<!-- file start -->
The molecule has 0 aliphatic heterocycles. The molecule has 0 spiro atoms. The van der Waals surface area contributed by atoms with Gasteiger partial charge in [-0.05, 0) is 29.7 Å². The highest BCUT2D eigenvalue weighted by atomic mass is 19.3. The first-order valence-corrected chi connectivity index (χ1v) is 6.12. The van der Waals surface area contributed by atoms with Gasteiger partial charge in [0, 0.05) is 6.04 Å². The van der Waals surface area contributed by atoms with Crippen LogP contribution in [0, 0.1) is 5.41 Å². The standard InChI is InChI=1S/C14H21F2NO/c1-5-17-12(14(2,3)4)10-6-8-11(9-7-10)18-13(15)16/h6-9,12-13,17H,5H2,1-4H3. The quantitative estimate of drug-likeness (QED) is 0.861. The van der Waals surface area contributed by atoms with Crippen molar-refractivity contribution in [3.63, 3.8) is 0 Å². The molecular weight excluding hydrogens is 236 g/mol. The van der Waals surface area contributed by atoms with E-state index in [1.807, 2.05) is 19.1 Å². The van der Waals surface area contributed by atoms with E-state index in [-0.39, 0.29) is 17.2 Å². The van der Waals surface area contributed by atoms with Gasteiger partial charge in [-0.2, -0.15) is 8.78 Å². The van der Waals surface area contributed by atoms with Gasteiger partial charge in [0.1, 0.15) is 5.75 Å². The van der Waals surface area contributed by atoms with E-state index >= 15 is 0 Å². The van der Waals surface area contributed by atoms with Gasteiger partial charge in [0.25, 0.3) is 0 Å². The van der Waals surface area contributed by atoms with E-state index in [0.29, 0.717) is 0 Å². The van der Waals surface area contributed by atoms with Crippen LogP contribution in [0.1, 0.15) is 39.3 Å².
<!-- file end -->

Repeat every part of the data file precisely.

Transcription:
The molecule has 0 aliphatic heterocycles. The molecule has 0 spiro atoms. The van der Waals surface area contributed by atoms with Gasteiger partial charge in [-0.05, 0) is 29.7 Å². The highest BCUT2D eigenvalue weighted by atomic mass is 19.3. The first-order valence-corrected chi connectivity index (χ1v) is 6.12. The van der Waals surface area contributed by atoms with Gasteiger partial charge in [0, 0.05) is 6.04 Å². The van der Waals surface area contributed by atoms with Crippen LogP contribution in [0, 0.1) is 5.41 Å². The standard InChI is InChI=1S/C14H21F2NO/c1-5-17-12(14(2,3)4)10-6-8-11(9-7-10)18-13(15)16/h6-9,12-13,17H,5H2,1-4H3. The quantitative estimate of drug-likeness (QED) is 0.861. The van der Waals surface area contributed by atoms with Crippen molar-refractivity contribution in [3.63, 3.8) is 0 Å². The molecular weight excluding hydrogens is 236 g/mol. The van der Waals surface area contributed by atoms with E-state index in [1.807, 2.05) is 19.1 Å². The van der Waals surface area contributed by atoms with E-state index in [-0.39, 0.29) is 17.2 Å². The van der Waals surface area contributed by atoms with Gasteiger partial charge in [-0.2, -0.15) is 8.78 Å². The van der Waals surface area contributed by atoms with Gasteiger partial charge in [0.1, 0.15) is 5.75 Å². The van der Waals surface area contributed by atoms with E-state index >= 15 is 0 Å². The van der Waals surface area contributed by atoms with Gasteiger partial charge in [0.25, 0.3) is 0 Å². The van der Waals surface area contributed by atoms with E-state index in [0.29, 0.717) is 0 Å². The van der Waals surface area contributed by atoms with Crippen LogP contribution in [0.1, 0.15) is 39.3 Å².